Manuscript Preparation - Math
MANUSCRIPT PREPARATION - MATH
Authors of math-intensive articles are strongly urged to format their articles in LaTeX. This is particularly important if the articles contain numerous or complex equations.
To produce display equations--equations that sit by themselves on a line--use the Equation Editor included with Microsoft Word or WordPerfect.
To produce in-line math-small equations or single characters that appear within a line of regular text-you can insert the necessary characters like other normal text. If the desired math is too complex or not available as individual characters, then use Equation Editor.
For example, it is not necessary to use Equation Editor to put "x
=q + 1" in a line of text. However, a more complex expression, such as , would require the Equation Editor.
Do not use Word's "fields" to insert equations or special symbols.
In any version of Word or WordPerfect, for Macintosh or Windows, the keyboard shortcuts for characters such as em-dashes, curly quotes, accented letters, and so on, are always acceptable.
For individual math symbols, Greek letters, and other special characters for which there is no keyboard shortcut, each version of Word or WordPerfect has an "Insert > Symbol" or "Insert > Character" command, which produces a chart of symbols from which you can choose.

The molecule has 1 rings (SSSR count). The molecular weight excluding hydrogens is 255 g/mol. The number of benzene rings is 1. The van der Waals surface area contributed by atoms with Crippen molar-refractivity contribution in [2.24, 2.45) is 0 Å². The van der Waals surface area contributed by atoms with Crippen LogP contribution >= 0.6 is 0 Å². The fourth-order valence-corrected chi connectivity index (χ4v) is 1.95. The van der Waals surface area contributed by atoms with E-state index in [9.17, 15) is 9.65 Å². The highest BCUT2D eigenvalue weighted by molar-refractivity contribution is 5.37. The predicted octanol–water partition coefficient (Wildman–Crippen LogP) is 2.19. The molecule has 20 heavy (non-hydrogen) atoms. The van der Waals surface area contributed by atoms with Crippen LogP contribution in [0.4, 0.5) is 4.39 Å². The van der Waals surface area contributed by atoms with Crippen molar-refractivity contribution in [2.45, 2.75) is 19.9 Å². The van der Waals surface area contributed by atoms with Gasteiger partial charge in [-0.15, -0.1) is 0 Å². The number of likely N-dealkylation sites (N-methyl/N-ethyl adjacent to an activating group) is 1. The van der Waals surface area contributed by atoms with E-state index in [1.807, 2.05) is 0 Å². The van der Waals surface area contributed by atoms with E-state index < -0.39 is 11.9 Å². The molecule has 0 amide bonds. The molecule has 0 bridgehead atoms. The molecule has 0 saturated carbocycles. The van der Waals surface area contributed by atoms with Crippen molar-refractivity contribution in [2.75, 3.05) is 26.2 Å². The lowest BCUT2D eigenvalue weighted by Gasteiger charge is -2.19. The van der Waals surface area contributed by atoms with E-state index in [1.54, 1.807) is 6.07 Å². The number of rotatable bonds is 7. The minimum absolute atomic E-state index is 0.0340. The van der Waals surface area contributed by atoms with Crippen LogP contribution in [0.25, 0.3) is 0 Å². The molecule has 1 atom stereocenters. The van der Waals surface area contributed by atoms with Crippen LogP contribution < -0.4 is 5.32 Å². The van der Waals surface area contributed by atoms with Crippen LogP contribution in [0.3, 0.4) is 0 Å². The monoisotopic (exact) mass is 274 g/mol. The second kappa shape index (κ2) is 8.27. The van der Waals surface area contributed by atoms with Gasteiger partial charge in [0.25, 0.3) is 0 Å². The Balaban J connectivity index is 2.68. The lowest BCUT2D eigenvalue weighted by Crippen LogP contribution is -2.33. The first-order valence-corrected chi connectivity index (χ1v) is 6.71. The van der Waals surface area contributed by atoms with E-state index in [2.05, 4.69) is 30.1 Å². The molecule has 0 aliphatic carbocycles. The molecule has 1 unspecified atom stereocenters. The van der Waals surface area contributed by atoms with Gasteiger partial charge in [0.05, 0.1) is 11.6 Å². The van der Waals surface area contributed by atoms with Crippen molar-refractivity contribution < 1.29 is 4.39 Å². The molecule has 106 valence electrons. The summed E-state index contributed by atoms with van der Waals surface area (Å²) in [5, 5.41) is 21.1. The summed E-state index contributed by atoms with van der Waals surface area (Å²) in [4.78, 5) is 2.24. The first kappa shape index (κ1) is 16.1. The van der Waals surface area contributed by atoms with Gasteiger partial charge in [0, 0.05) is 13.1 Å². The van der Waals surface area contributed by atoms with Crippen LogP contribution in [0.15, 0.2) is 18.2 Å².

In WordPerfect, if you choose "Insert > Symbol" or "Insert > Character", avoid symbols from the non-Western character sets (Cyrillic, Hebrew, Japanese, etc.).
In Word, if you choose "Insert > Symbol", choose characters only from the "normal text" font or the Symbol font. In Word for Windows, choose characters only from the Basic Latin and Latin-1 subsets in "normal text" or the Symbol font.
In any word processor, characters produced with non-Latin fonts other than Symbol (e.g., Mathematical Pi, Dingbats, etc.) may not convert properly.
If you must insert characters in a non-Latin font other than Symbol, please circle them on your printed manuscript.
Note that some characters, especially when seen on a computer screen, are easily confused: e.g., a German "double-ess" (ß) and a lowercase beta ( b ); or an apostrophe (’) and a prime symbol ( ′ ). Be sure to insert the character you want (and check your proofs carefully).